Episode 11: We Mean Business - Pioneering the New Space Economy, Part II

Season Two | Episode 11  

We Mean Business: Pioneering the New Space Economy, Part II 

From self-repairing rovers on the Moon and Mars to a communications satellite on the dark side of the Moon, soon, space will connect humans like never before. It’s all a part of bringing big business to space.

Thank you to our guest on this episode of Lockheed Martin Space Makers for his time and expertise:

Rob Chambers from Lockheed Martin

Episode Notes

To dig deeper into some of the topics referenced in today’s episode, please follow these links:

Beyond Apollo: Taking One Giant Leap

Intelligent Life: How AI is Advancing the Future of Space

Lockheed Martin - Space Exploration

Episode Transcript

[00:00:00] Host: Welcome to Lockheed Martin Space Makers, the podcast that takes you out of this world for an inside look at some of our most challenging and innovative missions. My name is Ben, and I'll be your host.

[00:00:14] In season two, we explore Lockheed Martin's bold new vision of a future we call "Space 2050." We partnered with our Advanced Technology Center to bring you an inside look at the innovations and technologies we are developing to make that future a reality. Because getting there is just the beginning.

[00:00:35] We're back with our interview with Rob Chambers. We learned how self-repairing rovers will increase our mobility on the Moon and Mars. How a communication satellite on the dark side of the Moon called Parsec™ will connect humans like never before and how learning from failure helps us solve the toughest challenges that come with bringing big business to space. If you haven't heard the first part of this interview, I highly encourage you to check it out.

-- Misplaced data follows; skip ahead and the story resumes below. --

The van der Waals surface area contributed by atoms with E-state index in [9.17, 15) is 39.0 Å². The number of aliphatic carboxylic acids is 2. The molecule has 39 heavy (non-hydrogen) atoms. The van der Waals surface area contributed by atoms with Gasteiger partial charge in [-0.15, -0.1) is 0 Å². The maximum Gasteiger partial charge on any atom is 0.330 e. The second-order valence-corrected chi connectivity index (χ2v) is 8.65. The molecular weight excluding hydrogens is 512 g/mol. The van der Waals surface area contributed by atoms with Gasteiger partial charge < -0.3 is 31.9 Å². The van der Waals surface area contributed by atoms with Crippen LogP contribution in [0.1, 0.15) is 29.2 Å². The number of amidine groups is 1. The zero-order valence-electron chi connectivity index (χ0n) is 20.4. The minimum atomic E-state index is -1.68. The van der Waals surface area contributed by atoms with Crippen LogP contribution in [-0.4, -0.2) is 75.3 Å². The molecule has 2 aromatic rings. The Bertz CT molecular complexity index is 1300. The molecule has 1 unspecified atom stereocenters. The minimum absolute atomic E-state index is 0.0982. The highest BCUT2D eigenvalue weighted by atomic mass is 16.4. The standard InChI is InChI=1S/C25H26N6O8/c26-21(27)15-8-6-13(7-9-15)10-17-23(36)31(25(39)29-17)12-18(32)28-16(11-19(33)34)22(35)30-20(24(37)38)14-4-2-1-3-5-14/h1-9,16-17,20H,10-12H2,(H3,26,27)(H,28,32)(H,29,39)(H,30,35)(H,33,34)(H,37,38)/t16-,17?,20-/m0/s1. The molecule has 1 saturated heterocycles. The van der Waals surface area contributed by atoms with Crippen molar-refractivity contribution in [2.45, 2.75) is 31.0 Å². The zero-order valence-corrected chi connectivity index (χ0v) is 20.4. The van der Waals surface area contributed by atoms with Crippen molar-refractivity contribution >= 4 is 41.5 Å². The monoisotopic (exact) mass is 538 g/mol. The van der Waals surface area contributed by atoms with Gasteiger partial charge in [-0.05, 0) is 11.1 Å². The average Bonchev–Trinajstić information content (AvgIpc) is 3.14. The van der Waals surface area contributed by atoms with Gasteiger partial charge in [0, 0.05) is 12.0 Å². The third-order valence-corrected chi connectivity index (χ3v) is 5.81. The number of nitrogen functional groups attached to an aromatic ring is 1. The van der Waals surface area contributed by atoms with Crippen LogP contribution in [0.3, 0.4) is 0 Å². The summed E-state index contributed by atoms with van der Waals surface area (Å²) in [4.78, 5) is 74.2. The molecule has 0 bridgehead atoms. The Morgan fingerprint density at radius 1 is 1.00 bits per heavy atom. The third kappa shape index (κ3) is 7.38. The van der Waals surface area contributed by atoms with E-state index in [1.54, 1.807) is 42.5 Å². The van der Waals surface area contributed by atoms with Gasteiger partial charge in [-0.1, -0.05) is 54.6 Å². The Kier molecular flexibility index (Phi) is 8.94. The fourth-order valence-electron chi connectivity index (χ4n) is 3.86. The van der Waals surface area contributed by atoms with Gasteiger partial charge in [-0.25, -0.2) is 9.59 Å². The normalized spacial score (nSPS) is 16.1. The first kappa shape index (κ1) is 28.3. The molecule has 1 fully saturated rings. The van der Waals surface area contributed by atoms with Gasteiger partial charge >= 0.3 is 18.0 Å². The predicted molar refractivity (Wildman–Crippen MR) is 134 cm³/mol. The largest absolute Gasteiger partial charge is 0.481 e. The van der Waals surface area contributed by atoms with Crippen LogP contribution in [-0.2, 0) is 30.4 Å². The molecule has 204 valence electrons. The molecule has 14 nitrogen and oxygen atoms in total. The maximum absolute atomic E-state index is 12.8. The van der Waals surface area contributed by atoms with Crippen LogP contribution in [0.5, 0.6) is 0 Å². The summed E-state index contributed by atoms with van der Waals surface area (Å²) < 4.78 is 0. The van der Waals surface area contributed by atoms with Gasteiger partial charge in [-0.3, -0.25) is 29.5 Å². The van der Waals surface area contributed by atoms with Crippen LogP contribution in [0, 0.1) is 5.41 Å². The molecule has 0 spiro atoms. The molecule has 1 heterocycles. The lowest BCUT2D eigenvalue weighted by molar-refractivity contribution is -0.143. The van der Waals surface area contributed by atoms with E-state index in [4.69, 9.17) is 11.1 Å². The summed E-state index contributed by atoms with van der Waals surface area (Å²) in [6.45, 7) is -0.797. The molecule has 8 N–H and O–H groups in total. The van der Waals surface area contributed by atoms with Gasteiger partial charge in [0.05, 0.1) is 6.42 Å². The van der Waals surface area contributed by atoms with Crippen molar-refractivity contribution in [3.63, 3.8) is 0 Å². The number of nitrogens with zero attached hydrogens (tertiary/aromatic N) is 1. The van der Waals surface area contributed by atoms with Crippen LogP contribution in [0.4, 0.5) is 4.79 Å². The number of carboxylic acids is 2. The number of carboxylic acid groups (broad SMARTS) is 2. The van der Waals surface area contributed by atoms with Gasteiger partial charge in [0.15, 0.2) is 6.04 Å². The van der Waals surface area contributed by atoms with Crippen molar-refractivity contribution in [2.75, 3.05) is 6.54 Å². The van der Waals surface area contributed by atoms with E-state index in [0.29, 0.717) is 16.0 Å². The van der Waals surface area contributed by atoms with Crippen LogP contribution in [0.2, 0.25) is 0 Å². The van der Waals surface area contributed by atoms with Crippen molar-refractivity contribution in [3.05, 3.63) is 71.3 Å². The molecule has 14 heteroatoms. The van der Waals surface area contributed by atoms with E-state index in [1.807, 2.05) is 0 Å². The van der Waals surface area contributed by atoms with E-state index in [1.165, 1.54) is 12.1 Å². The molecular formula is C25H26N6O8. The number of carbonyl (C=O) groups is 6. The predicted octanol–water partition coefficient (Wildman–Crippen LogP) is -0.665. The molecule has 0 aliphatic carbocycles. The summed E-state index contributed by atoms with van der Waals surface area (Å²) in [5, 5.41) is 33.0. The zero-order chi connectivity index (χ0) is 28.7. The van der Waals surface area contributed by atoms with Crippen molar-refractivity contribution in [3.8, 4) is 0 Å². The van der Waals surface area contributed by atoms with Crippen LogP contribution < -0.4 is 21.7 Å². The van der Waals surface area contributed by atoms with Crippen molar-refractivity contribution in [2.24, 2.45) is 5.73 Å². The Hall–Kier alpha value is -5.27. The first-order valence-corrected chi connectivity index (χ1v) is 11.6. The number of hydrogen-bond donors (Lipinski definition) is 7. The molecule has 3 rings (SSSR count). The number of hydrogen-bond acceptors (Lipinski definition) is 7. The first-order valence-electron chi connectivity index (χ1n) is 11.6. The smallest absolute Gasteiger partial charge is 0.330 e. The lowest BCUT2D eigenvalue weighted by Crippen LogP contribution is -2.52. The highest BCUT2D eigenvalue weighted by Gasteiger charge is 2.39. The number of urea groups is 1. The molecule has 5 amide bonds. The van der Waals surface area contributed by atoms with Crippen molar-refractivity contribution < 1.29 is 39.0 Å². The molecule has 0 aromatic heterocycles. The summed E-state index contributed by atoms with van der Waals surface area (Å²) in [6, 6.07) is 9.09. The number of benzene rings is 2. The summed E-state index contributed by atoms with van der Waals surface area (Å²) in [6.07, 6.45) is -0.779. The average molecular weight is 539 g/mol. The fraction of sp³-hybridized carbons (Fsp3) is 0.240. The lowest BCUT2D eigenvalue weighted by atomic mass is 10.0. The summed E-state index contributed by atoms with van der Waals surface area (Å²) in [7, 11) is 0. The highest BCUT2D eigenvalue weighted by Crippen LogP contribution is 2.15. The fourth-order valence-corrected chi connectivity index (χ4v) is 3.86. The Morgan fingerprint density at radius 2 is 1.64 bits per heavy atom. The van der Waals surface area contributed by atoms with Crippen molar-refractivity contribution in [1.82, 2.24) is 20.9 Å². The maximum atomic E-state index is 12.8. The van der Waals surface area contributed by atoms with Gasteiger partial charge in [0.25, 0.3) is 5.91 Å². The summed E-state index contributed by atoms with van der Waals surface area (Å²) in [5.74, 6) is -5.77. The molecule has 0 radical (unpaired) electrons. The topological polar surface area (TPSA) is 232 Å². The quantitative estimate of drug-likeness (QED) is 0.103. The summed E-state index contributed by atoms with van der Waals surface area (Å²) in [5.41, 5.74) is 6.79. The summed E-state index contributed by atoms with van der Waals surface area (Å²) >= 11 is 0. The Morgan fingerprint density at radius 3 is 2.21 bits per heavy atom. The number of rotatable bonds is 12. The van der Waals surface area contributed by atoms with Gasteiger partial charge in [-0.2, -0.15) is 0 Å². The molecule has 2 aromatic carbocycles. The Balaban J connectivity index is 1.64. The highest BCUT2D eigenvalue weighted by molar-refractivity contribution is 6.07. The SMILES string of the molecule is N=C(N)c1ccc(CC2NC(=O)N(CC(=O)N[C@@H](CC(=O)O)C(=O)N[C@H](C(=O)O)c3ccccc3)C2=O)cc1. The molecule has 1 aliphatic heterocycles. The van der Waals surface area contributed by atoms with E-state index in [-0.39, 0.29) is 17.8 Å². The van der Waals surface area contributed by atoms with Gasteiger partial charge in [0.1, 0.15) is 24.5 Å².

[00:01:06] Let's jump back into our interview with Natalya and Rob Chambers and get an "inside" look at what happens when you add humans to the mix and how they will live and work in deep space.

[00:01:20] Natalya: And that was one of our big questions for this episode is, what makes us unique? And you just put it in a nutshell, and so we put the lunar rover up there. We put Parsec™ up there. And we are-

[00:01:29] Rob Chambers: Yes.

[00:01:29] Natalya: ... we are moving around, and we are communicating. And then we put humans up there. What does that look like to you? Humans join the mix. Now, you talk about need for imagination. You talk about the dangers that face humans in space. That's a whole new level of science that we don't even know what we don't know about. How do you feel in your role when you think about that?

[00:01:51] Rob Chambers: Having humans up there actually makes the job so much easier. I was once at a conference and, someone said, "If you had a magic wand, what would you wish for?" And I said, "Well, brains in jars."

[00:02:00] Natalya: [laughs]

[00:02:00] Rob Chambers: And got a couple of looks from some of the industry leaders. And I said, "Look, here's the deal. There is nothing like a human brain. I've been doing software development for 100 years, I think. And I believe strongly in the power of computer software, AI, machine learning. But nothing equates to the human mind."